Alastair Whately directs Oscar Wilde’s superb crown jewel: The Importance of Being Earnest. The three-act play is revived at York Theatre Royal, retelling the excellent combo of love, society and false identities.
Centring around two friends, Algernon (Thomas Howes) and Jack (Peter Sandys-Clarke) the play follows the pitfalls of ‘Bumbrey-ing’: putting on false identities to excuse oneself from social events. The invented persona of Earnest proves more popular with two women than the real Jack and Algernon and hilarious antics ensue as both men perpetuate the lie.
The love-triangle-gone-wrong involves Gwendolen (Hannah Louise-Howell) and Cecily (Louise Coulthard). With the addition of Gwendolen’s well-to-do mother, Lady Bracknell (Gwen Taylor), the interplay of strong personalities is engaging, and wryly smug.
There’s a tight nine-person cast, and a simple stage but this play is all words. Wilde, naturally, masters the English language to produce fantastic prose. The first two acts of The Importance of Being Earnest fire off with a rat-a-tat-tat. The lines are well-written, but it’s the delivery that makes them. Algernon’s character is played for laughs, whether constantly eating or habitually flouting social norms. Howes is a standout here; producing scathing, casual remarks with a mouthful of muffin.
The young Cecily is also a whimsical character, fawning over her diary-entry romance with her girlish and ditsy voice. The more ‘straight’ characters of Lady Bracknell, Gwendolen and Jack bounce off the caricatures. This dynamic is done well in the catty fight between Gwendolen and Cecily where adding sugar to tea is a declaration of war. The dripping sarcasm makes a delightful scene.
The first and second acts make good use of these hyperbolic differences across the cast. The third act, however, loses steam. Where the jokes were witty and sharp initially, they soon became slapstick and farcical. The energetic scramble at the end to discover a key plot hook was sudden and seemed rushed. Algernon shirks his anti-society rhetoric and loses his wit in the process. What was certainly meant to be a great critique of Victorian-ish people who lose their youthful passions for the sake of stately home romance, didn’t hit the mark. Perhaps this is Wilde’s writing, but the ending felt forced and imprecise.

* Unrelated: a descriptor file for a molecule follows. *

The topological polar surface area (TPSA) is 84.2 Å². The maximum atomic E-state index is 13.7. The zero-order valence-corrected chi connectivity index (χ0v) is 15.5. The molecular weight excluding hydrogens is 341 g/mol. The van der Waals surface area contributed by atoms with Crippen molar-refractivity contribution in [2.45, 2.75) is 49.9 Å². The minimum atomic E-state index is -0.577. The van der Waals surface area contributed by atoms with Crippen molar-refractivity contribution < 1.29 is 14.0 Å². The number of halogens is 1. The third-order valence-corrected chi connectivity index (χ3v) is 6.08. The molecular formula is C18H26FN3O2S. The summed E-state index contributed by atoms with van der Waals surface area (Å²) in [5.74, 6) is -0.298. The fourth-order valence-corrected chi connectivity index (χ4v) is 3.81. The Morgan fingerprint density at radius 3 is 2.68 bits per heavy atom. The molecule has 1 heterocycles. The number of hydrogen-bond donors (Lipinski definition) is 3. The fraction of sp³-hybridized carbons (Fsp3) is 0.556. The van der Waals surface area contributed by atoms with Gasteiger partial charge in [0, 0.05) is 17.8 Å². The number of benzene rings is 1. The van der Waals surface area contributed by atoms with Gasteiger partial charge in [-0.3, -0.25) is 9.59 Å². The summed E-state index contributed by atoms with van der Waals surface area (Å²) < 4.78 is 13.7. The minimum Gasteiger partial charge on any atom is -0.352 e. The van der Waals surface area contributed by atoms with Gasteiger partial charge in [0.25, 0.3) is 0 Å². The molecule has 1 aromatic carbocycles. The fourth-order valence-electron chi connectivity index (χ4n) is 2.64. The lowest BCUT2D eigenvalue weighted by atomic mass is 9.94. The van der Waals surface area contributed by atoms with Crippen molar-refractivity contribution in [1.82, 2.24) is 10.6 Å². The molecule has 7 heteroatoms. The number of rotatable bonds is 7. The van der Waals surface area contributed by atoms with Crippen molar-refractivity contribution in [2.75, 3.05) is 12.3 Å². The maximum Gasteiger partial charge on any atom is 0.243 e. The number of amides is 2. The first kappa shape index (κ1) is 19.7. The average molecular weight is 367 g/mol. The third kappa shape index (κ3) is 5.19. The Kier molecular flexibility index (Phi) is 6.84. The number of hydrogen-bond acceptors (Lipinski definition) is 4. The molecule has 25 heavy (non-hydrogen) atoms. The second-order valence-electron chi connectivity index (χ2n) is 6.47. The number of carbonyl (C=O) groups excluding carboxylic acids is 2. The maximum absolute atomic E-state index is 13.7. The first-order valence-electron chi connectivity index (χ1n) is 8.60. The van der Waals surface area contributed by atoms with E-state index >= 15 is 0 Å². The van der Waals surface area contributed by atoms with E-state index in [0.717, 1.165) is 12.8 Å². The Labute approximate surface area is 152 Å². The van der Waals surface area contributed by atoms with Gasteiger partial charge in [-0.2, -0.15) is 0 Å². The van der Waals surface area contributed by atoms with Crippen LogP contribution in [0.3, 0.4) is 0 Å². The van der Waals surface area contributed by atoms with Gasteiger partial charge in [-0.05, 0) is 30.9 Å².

The costumes and set put the audience in the room. The three acts were staged in three grand places: a flat, a greenhouse and a library. Simple but refined and effective. One could feel the floorboards creak with nineteenth century well-to-do stature. Simon Shackleton as multiple butlers particularly added to this antiquarian feel. The other supporting characters, Miss Prism (Susan Penhaligon) and Rev. Canon Chasuble (Geoff Aymer) dithered a little however. Their side-romance and plot-support worked, but yet again struggled to find the balance between silly and satirical.
Verdict 3/5 Good
Joyful to watch, though tired towards the end. The Importance of Being Earnest is shown to be relevant and genius, even when a little too slapstick.
The Importance Of Being Earnest, Original Theatre Company, York Theatre Royal